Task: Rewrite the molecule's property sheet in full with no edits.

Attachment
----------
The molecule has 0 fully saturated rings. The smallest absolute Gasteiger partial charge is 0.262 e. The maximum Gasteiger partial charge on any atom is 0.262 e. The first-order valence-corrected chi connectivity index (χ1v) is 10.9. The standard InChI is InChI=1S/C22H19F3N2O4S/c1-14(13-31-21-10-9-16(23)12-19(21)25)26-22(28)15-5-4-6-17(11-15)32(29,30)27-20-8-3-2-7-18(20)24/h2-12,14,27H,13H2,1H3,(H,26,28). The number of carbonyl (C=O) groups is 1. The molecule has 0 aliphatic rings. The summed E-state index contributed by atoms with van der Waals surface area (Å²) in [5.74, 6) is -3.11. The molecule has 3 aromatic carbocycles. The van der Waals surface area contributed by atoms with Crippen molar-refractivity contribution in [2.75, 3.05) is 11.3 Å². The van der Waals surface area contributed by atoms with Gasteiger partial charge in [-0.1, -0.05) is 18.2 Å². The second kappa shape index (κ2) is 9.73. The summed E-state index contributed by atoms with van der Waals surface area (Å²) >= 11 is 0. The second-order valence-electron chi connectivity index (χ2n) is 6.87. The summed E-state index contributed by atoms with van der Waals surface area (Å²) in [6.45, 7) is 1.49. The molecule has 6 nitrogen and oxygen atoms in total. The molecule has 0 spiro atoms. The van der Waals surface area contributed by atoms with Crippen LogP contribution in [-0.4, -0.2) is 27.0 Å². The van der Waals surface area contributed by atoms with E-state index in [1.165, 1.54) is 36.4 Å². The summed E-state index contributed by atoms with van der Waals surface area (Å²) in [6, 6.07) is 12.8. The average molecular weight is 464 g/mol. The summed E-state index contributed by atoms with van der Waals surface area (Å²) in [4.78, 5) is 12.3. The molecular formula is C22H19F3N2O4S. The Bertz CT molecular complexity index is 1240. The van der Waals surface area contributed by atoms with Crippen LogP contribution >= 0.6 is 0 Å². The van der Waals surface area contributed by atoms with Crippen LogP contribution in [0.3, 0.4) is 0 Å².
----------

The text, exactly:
The molecule has 0 fully saturated rings. The smallest absolute Gasteiger partial charge is 0.262 e. The maximum Gasteiger partial charge on any atom is 0.262 e. The first-order valence-corrected chi connectivity index (χ1v) is 10.9. The standard InChI is InChI=1S/C22H19F3N2O4S/c1-14(13-31-21-10-9-16(23)12-19(21)25)26-22(28)15-5-4-6-17(11-15)32(29,30)27-20-8-3-2-7-18(20)24/h2-12,14,27H,13H2,1H3,(H,26,28). The number of carbonyl (C=O) groups is 1. The molecule has 0 aliphatic rings. The summed E-state index contributed by atoms with van der Waals surface area (Å²) in [5.74, 6) is -3.11. The molecule has 3 aromatic carbocycles. The van der Waals surface area contributed by atoms with Crippen molar-refractivity contribution in [2.75, 3.05) is 11.3 Å². The van der Waals surface area contributed by atoms with Gasteiger partial charge in [-0.1, -0.05) is 18.2 Å². The second kappa shape index (κ2) is 9.73. The summed E-state index contributed by atoms with van der Waals surface area (Å²) >= 11 is 0. The second-order valence-electron chi connectivity index (χ2n) is 6.87. The summed E-state index contributed by atoms with van der Waals surface area (Å²) in [6.45, 7) is 1.49. The molecule has 6 nitrogen and oxygen atoms in total. The molecule has 0 spiro atoms. The van der Waals surface area contributed by atoms with Crippen LogP contribution in [-0.4, -0.2) is 27.0 Å². The van der Waals surface area contributed by atoms with E-state index in [1.165, 1.54) is 36.4 Å². The summed E-state index contributed by atoms with van der Waals surface area (Å²) in [6, 6.07) is 12.8. The average molecular weight is 464 g/mol. The summed E-state index contributed by atoms with van der Waals surface area (Å²) in [4.78, 5) is 12.3. The molecular formula is C22H19F3N2O4S. The Bertz CT molecular complexity index is 1240. The van der Waals surface area contributed by atoms with Crippen LogP contribution >= 0.6 is 0 Å². The van der Waals surface area contributed by atoms with Crippen LogP contribution in [0.3, 0.4) is 0 Å².